Like it is for everyone, ups and downs are part of life and having had many a sleepless night and long long days in meetings and so on, Cherie and her team including sponsors are now smiling at the prospect of being competitive again in 2019.

Asked whether it was worth the sleepless nights and the anxiety that goes with having an uncertain future, Chez replied “yes, it was. We still have a lot of work to do and we are not home and dry in terms of being back to where we have been in the past development wise, but we are pointing in the right direction and that proves that if you have the resources in people behind you to ride out the storm, then hopefully you will find light at the end of the tunnel”.

In 2019, Cherie Pridham Racing, under the name Vitus Pro Cycling, will have a very strong team and those who have poked fun at the team in 2018 will be looking at the team for next season and smiling on the other side of their face. It is easy to put down a team struggling to remain afloat when you haven’t had to suffer the battles they have had to suffer.

Chris and Pete working hard for the team in 2018

Cherie says of the 2019 team which is pretty much complete, “we have got a good mix for the coming season but still need to focus on the development side; in product as well as the young riders. Giving the latter opportunities is key. We have kept that young rider element there with riders I feel genuinely want to race their bikes.”

Whilst the star names of the new team will take centre stage when the line-up is announced in the latter part of November, having the young riders in the team is key for Cherie. Two of those young riders rode for the team in 2018 and keeping them on is, says Cherie, down to the riders own hard work and their desire to progress as well as these rider’s having confidence in the team and that team’s manager.

Tim Torrie, one of three riders Cherie has retained for 2019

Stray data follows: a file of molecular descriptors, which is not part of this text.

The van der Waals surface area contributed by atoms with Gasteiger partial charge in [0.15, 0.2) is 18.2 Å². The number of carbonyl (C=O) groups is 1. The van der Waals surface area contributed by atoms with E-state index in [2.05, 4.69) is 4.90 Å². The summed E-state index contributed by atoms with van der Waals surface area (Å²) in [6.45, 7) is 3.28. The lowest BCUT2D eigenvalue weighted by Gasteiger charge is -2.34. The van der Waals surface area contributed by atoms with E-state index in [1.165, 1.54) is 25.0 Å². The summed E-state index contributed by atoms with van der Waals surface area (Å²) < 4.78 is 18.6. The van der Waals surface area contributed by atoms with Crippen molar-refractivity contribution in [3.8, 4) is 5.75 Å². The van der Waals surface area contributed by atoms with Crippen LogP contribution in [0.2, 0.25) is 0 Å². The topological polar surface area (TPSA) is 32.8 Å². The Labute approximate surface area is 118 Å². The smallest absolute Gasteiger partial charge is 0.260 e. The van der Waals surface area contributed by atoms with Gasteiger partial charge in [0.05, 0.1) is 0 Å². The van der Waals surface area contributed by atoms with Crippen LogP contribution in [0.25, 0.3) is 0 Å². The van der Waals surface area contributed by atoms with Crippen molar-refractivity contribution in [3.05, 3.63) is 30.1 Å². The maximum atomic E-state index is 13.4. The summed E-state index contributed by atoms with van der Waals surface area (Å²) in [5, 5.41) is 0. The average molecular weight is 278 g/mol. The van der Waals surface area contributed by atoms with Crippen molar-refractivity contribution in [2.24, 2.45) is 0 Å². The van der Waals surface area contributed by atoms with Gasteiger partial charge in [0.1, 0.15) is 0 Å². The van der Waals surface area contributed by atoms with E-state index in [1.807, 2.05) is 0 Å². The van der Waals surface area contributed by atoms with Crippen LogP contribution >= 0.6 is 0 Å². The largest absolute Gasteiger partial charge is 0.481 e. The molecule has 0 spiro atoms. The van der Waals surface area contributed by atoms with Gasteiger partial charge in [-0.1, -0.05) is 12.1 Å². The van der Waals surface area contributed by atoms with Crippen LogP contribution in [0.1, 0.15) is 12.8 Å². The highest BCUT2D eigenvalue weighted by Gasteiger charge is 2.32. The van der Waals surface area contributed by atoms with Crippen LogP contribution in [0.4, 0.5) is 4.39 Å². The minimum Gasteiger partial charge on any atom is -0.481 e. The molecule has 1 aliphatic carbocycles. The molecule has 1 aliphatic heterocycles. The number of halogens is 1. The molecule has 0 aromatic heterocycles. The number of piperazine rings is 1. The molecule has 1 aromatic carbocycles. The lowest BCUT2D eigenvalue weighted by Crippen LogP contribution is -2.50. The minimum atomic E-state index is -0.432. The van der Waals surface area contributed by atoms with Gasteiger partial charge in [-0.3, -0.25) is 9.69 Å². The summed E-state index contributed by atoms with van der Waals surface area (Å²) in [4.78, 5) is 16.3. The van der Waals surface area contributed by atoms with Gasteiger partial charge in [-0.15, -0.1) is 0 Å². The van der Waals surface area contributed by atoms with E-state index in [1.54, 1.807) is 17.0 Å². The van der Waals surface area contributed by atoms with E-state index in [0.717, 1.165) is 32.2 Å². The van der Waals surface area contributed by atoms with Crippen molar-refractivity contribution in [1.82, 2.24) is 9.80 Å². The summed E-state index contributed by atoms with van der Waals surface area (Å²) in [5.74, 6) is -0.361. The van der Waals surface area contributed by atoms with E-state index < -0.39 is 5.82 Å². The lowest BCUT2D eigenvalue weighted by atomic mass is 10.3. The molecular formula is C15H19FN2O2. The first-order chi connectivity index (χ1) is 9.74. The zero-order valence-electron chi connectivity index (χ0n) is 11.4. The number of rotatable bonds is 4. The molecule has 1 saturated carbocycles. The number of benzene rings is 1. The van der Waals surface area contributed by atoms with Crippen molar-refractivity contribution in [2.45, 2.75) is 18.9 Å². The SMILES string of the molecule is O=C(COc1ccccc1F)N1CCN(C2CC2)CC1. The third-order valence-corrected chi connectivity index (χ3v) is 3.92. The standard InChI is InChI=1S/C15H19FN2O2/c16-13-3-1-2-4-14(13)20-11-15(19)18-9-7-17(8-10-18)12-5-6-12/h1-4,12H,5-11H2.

“We have re-signed Adam Kenway, Tim Torrie and Liam Davies” Cherie told me. “Both Liam and Tim were 18 when we took them on, first year under 23s and it was their first time at this level. They are very different riders and had different experiences this year”.

“Tim was still doing his GSCEs whilst Liam had left college and whilst being different personalities, they both showed they wanted to be bike riders and were willing to commit to that goal in a big way. We always say to these young riders, you have to earn your respect in the British peloton and I think Liam for example, did that.”

Liam Davies

“He had a few knocks and lessons in the peloton like at Durham where he caused a crash, through no fault of his own, on the start line. That is part of his development and credit to Liam who handled it well.”

Whilst not so much a development rider, Adam Kenway is still learning about racing at this level and when asked about her popular rider in the team and peloton, Cherie says of him, “I think we may see a different Adam next season as he’s had a lot of pressure this season to try and hold the team afloat from a flat crit to a hilly crit to a stage in the Tour of Yorkshire; he’s really done a good job for us.”

“I think now we can race Adam in events where he is going to ride best and hopefully have more rotation on team jobs. He loves a good breakaway and we’re not going to hold him back and hopefully we have signed guys who will support him, and if he doesn’t get into the break, maybe he can go for the result in the race”.

In summing up the squad for 2019, Cherie added that it is mostly a British squad with maybe one or two signings from outside the British shores. “Sometimes signing an overseas rider can be a gamble” says Cherie who has been inundated with rider’s CVs, not just from Britain but world wide.

“We have seen from the early days that bringing in foreign riders from all over the world can sometimes work and sometimes not work. It depends on how they adapt to the British programme and the crits.”
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State of Domestic Racing